Sunday, November 12
This year, Tesserae Baroque will launch its 12th season with its Annual Fundraiser in the landmark Burns House in Santa Monica Canyon.
Music director Ian Pritchard will perform an all-Bach program on both organ and harpsichord.
A reception will follow the performance.
Tickets to the fundraiser are $150.
This event is expected to sell out. Reserve your seat by contacting firstname.lastname@example.org
428 East Las Flores Drive
Altadena, CA 91001
Your generous support goes a long way in supporting Tesserae's efforts in presenting affordable, historically-informed performances of music from the Renaissance and Baroque periods.
The Charles Moore Foundation welcomes the composer Anne LeBaron as a resident at the Burns House in Santa Monica Canyon.
Anne LeBaron’s compositions have been performed worldwide. As a Fulbright Scholar, she studied with György Ligeti and Mauricio Kagel. Awards received include the Alpert Award in the Arts, a Fromm Foundation commission, a Guggenheim, and NEA grants. Her operas celebrate legendary female figures. She teaches music composition at CalArts.
MLTW Moore Lyndon Turnbull Whitaker
Before the building was completed in 1965, Charles Moore purchased Unit #9, on the structure's northwest corner. This iconic space was Moore's retreat, where generations of colleagues gathered with him to relax, write, and work on projects.
In 2021, two architectural enthusiasts purchased Unit #9 from Moore's nephews and contributed the deed to the Charles Moore Foundation, ensuring its preservation.
The Sea Ranch: Origins
Saturday, July 29
Kevin Keim will speak about the origins and founding principles of The Sea Ranch, so that new members of the community can learn more about what makes this place enduringly special.
Toward Making Places
Toward Making Places is a 1962 essay that Charles Moore, Donlyn Lyndon, Sim Van der Ryn, and Patrick Quinn wrote in 1962. J.B. Jackson, a cultural and landscape historian of great influence, published the essay in his journal, Landscape.
This essay is among the earliest and clearest statements about the set of ideas that underscored the work of MLTW Moore Lyndon Turnbull Whitaker, who were in the midst of designing The Sea Ranch Condominium One, both swim clubs, and many houses.
The Music Hall in the Burns House centers on an instrument unique in the world. In 1969, Lee Burns commissioned the eminent German organ builder Jürgen Ahrend to design and construct a 546-pipe instrument based on Baroque precedents.
In 2022, the master organ builders Manuel Rosales and Greg Harold fully restored the organ.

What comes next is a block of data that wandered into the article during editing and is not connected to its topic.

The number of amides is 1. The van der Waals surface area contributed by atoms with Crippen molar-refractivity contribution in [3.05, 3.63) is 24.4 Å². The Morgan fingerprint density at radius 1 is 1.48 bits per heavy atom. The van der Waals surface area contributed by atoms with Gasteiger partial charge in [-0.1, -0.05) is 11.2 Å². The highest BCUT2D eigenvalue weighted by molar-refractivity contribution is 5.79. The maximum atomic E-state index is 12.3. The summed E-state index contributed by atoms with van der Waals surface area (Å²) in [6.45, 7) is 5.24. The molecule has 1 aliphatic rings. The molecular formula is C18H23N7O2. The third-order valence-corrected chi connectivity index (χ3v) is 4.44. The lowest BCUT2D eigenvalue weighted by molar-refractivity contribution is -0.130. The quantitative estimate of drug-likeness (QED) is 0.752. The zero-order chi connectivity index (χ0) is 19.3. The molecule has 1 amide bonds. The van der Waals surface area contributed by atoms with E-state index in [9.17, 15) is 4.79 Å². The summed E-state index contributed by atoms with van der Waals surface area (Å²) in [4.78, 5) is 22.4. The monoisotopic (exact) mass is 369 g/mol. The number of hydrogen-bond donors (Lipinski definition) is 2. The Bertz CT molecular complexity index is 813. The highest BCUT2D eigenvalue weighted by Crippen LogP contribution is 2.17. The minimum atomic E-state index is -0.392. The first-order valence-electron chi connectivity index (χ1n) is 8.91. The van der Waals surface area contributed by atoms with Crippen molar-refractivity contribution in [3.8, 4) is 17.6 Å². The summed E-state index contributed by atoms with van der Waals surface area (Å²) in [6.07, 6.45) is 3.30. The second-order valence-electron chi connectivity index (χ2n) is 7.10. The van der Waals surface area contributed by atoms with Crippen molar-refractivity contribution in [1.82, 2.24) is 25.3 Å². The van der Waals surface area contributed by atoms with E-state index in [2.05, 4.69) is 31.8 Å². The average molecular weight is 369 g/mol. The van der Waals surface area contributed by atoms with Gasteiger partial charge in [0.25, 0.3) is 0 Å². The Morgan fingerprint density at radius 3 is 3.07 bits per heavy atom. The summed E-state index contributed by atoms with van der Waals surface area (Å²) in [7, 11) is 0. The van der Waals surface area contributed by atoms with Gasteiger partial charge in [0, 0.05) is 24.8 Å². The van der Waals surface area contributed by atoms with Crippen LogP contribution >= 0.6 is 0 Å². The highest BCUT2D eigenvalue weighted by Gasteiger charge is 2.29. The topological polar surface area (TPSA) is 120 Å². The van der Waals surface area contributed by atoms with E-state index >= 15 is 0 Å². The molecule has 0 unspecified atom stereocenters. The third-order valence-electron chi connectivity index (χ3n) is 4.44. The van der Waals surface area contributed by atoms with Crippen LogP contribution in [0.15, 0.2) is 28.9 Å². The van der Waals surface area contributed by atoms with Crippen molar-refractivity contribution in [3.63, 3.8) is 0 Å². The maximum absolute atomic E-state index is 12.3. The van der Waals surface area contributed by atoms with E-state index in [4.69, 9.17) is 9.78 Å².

And the same year, Richard Konecky contributed a fine Steinway & Sons Model B Grand Piano to the Charles Moore Foundation.
Leland Burns Fellowship Inaugural Celebration
Saturday, August 5th
To celebrate the Leland Burns Fellowship, the Charles Moore Foundation will welcome visitors to the Burns House.
Andrew Nethsingha will speak about his experience directing the music program for the Coronation of King Charles III and Queen Camilla.
Ian Pritchard of the Colburn Conservatory, an acclaimed organist and harpsichord who specializes in historic keyboard techniques, will then play the Ahrend-Brunzema Organ. The program will center on the 400th Anniversary of the English composer William Byrd.
Leland Burns, who bequeathed the Burns House to the Charles Moore Foundation, also established a Fellowship in collaboration with St. John's College at Cambridge University.
Every year, musicians, composers, conductors, musicologists and scholars from anywhere in the world will be able to apply for the Fellowship. The recipient will be able to spend 2 months at the Burns House.
We are so pleased to welcome the first Leland Burns Fellow to the Burns House.
Andrew Nethsingha is an eminent musician and choral conductor. Recently appointed the Organist and Master of the Choristers at Westminster Abbey, Nethsingha directed the music program for the Coronation.
Andrew will serve as the Leland Burns Fellowship's first Chairman. Every year, he will convene colleagues to select the winner of a Burns House Residency. Musicians, composers, conductors, musicologists and scholars from anywhere in the world will be able to apply.
As we develop the application process, we will post more information.
The Burns House welcomes a new resident, the architectural curator and scholar, Wim De Wit.
Headlands Center for the Arts
March 3, 2023
Burns House residents Brook Lane and Evans Hankey will host a dinner in support of the non-profit Headlands Center for the Arts in Marin County, California.